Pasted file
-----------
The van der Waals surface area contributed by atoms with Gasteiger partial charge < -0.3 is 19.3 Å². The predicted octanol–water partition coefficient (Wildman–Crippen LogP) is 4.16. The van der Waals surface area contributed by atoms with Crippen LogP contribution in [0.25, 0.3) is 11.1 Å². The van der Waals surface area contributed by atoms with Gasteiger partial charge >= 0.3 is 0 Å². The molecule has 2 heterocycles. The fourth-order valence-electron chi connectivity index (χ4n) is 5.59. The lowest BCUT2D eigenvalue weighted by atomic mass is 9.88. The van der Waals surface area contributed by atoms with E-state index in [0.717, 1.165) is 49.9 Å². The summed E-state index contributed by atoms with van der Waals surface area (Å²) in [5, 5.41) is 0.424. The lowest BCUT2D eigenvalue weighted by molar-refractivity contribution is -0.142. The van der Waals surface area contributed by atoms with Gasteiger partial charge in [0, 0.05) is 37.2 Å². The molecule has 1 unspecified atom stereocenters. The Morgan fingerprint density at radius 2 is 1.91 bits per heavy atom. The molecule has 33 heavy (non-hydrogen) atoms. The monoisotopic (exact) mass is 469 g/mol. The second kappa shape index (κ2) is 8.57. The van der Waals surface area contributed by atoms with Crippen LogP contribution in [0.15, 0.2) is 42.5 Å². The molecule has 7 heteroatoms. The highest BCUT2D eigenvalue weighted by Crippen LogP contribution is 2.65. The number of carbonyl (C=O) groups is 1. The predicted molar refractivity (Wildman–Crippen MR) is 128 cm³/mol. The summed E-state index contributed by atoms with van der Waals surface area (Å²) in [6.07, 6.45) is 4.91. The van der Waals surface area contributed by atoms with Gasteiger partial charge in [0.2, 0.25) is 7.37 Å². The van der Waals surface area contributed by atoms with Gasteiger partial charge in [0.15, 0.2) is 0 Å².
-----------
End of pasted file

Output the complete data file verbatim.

The van der Waals surface area contributed by atoms with Gasteiger partial charge < -0.3 is 19.3 Å². The predicted octanol–water partition coefficient (Wildman–Crippen LogP) is 4.16. The van der Waals surface area contributed by atoms with Crippen LogP contribution in [0.25, 0.3) is 11.1 Å². The van der Waals surface area contributed by atoms with Gasteiger partial charge >= 0.3 is 0 Å². The molecule has 2 heterocycles. The fourth-order valence-electron chi connectivity index (χ4n) is 5.59. The lowest BCUT2D eigenvalue weighted by atomic mass is 9.88. The van der Waals surface area contributed by atoms with E-state index in [0.717, 1.165) is 49.9 Å². The summed E-state index contributed by atoms with van der Waals surface area (Å²) in [5, 5.41) is 0.424. The lowest BCUT2D eigenvalue weighted by molar-refractivity contribution is -0.142. The van der Waals surface area contributed by atoms with Gasteiger partial charge in [0, 0.05) is 37.2 Å². The molecule has 1 unspecified atom stereocenters. The Morgan fingerprint density at radius 2 is 1.91 bits per heavy atom. The molecule has 33 heavy (non-hydrogen) atoms. The monoisotopic (exact) mass is 469 g/mol. The second kappa shape index (κ2) is 8.57. The van der Waals surface area contributed by atoms with Crippen LogP contribution in [0.15, 0.2) is 42.5 Å². The molecule has 7 heteroatoms. The highest BCUT2D eigenvalue weighted by Crippen LogP contribution is 2.65. The number of carbonyl (C=O) groups is 1. The predicted molar refractivity (Wildman–Crippen MR) is 128 cm³/mol. The summed E-state index contributed by atoms with van der Waals surface area (Å²) in [6.07, 6.45) is 4.91. The van der Waals surface area contributed by atoms with Gasteiger partial charge in [0.2, 0.25) is 7.37 Å². The van der Waals surface area contributed by atoms with Gasteiger partial charge in [0.15, 0.2) is 0 Å².